Mink Frog

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The Mink Frog (Rana septentrionalis) is a small species of frog native to the United States and Canada. They are so named for their scent, which reportedly smells like a mink. The scent is more akin to that of rotting onions to those unfamiliar with mink. It is also sometimes referred to as the North Frog.

Physical description

The Mink Frog is a small frog, growing up to . The dorsum is generally green in color, with darker green and brown blotching and the belly is a cream, yellow or white in color. They are sexually dimorphic in that males typically have a bright yellow colored throat, while females have a white colored throat, and the tympanum of the male is larger than the eye, while the female's is smaller than or the same size as the eye.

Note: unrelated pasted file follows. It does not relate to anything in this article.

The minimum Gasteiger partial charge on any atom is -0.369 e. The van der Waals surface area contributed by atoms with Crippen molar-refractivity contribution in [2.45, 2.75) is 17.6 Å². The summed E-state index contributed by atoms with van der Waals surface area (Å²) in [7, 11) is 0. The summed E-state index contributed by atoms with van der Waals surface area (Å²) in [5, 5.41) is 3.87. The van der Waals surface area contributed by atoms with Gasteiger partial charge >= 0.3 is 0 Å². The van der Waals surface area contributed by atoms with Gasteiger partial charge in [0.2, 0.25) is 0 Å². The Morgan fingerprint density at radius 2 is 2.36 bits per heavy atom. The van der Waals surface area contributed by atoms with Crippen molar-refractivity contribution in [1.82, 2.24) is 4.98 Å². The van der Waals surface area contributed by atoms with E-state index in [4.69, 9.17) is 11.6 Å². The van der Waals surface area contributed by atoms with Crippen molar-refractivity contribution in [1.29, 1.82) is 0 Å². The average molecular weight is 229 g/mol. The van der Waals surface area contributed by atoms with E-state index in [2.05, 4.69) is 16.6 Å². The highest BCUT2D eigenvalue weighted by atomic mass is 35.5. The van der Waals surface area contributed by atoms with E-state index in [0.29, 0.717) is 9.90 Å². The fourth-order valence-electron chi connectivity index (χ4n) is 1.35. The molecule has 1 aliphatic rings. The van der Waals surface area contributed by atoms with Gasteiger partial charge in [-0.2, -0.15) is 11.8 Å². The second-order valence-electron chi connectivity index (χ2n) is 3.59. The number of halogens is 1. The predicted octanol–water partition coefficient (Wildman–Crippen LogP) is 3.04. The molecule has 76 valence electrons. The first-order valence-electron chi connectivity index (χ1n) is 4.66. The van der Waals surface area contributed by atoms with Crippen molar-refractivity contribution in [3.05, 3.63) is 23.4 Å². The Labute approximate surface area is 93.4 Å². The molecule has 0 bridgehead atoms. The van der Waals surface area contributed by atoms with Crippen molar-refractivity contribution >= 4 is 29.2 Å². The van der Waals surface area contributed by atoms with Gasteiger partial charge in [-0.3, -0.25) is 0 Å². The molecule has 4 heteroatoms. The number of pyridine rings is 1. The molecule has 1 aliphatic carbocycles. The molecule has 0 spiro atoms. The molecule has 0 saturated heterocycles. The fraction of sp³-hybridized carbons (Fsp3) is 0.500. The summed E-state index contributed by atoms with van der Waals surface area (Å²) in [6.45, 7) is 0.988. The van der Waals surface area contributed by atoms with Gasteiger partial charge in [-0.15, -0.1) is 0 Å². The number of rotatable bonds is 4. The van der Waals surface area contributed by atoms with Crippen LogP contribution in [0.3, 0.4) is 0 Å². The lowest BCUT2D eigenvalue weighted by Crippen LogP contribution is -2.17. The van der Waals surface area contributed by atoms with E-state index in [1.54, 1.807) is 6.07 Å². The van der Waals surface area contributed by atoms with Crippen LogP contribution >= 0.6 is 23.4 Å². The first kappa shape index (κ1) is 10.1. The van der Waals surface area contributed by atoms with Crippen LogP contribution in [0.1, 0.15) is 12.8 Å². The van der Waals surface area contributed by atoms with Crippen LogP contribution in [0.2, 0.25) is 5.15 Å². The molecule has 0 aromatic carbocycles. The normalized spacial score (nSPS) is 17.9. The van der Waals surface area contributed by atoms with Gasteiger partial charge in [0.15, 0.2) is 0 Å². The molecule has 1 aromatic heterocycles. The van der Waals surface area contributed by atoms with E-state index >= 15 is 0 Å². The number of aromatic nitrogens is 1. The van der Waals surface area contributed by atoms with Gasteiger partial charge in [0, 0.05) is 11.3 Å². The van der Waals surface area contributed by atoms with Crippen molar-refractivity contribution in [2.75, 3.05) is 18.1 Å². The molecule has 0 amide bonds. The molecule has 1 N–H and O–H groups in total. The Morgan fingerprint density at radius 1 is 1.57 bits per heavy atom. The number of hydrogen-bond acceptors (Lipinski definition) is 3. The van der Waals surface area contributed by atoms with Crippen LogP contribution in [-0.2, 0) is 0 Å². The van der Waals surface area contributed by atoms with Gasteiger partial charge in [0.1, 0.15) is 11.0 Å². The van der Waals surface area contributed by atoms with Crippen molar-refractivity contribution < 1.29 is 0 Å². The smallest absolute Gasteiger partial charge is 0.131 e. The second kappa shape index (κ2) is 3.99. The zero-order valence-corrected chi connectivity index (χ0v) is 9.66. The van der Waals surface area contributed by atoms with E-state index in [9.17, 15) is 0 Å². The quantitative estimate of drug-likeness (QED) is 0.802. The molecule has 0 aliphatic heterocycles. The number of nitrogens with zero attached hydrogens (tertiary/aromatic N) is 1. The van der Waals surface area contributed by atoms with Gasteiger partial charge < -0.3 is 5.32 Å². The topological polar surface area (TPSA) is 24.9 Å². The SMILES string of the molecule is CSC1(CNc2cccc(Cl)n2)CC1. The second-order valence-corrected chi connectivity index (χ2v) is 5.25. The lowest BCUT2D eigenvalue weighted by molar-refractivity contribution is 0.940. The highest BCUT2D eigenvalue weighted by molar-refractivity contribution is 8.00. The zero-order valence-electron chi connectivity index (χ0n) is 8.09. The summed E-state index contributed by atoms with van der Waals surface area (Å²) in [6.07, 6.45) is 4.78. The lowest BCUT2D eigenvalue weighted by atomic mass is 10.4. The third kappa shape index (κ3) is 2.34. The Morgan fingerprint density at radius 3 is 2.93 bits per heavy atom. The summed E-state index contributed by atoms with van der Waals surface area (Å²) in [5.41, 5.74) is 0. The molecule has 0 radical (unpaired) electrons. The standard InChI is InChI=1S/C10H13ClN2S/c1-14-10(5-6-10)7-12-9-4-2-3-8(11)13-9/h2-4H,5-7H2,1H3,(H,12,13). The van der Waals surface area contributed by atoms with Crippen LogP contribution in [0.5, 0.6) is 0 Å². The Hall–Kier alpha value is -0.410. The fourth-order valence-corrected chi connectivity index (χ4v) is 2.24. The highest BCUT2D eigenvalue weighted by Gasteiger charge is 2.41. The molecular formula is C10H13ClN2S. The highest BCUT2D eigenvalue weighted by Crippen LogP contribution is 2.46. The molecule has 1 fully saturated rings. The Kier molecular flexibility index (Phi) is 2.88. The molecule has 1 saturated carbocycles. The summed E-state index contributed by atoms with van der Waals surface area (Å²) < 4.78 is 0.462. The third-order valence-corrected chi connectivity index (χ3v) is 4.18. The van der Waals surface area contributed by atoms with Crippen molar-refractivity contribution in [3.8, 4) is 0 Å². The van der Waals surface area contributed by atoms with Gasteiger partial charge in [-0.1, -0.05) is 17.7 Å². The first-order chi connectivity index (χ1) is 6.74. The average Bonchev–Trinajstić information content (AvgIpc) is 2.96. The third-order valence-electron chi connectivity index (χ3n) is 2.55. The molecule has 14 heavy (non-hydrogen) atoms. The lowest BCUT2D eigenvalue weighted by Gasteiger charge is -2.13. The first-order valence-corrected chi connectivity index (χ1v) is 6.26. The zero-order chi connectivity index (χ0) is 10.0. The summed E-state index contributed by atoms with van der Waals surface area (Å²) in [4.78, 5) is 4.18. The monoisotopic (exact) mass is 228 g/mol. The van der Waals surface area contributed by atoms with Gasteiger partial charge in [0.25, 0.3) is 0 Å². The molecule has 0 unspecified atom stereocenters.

Ecology and behavior

The Mink Frog is predominantly aquatic, living among the vegetation (especially among lily pads) in ponds, swamps, and streams around wooded areas. They feed on a wide variety of things, including spiders, snails, beetles, and other invertebrates. As tadpoles they consume primarily algae and decaying plant matter.


Mating generally takes place in late spring and early summer. Males call to attract females while floating in the water. Between 500 and 4000 eggs can be laid by the female at any one time, generally in deep water. Tadpoles remain in the larval stage for approximately one year before metamorphosing into froglets. Maturity is reached in a year for males, and two years for...
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